Perhaps one day I will have the time to spend researching this tradition properly. I think it would be very interesting to see if there have been any patterns or trends over the years. I suspect there is – after all resolutions are cultural products; not the personal goals we think we are setting. For example, in our “Be Green”, ecological and environmentally focused world of today, I imagine there are people a plenty out there about the resolve to be “better” people by cutting their carbon emissions this year. They will avow to recycling more, wasting less, cut down energy usage and conserve water. So it goes to thinking that in the past there were similar trends that our ‘personal’ resolutions followed which were influenced by the Zeitgeist (spirit of the time).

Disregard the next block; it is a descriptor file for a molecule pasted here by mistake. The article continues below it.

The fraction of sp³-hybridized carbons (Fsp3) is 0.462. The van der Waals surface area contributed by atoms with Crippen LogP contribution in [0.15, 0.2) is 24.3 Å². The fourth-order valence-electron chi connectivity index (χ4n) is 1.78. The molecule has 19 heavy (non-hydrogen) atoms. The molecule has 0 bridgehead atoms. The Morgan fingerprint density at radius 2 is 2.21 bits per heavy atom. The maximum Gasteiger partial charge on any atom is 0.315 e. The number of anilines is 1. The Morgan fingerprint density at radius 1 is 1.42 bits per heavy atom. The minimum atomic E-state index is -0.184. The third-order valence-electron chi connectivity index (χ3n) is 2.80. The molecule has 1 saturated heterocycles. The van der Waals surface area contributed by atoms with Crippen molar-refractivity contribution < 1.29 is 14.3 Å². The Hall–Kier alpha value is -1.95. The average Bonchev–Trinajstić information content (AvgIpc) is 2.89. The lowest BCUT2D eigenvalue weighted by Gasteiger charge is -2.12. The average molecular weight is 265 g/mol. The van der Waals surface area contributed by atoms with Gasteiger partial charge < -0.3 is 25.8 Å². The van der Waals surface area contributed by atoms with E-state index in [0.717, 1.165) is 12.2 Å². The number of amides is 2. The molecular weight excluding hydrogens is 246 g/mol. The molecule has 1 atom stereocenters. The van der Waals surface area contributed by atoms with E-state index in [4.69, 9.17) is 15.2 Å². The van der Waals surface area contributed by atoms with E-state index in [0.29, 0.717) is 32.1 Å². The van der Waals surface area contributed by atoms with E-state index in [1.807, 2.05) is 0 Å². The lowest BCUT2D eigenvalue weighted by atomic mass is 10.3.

But why the massive changes? Why do people’s resolutions always focus on the negatives – and big ones at that? Why do we persist in trying to reconstruct our lives in such big ways overnight?! If someone hasn’t exercised in years, how can they possibly expect themselves to plunge right in and keep at it? In every other context, these sorts of changes are expected to take time to occur. We don’t expect to change overnight at any other time of the year and in any other aspect of our life. So why now? Is it all the party drinks we have had that have left us feeling brave enough to take on such challenges? Or perhaps in light of our gluttony over the festive season we feel so incredibly guilty that we feel the need to purge our bodies and souls in a substantial way.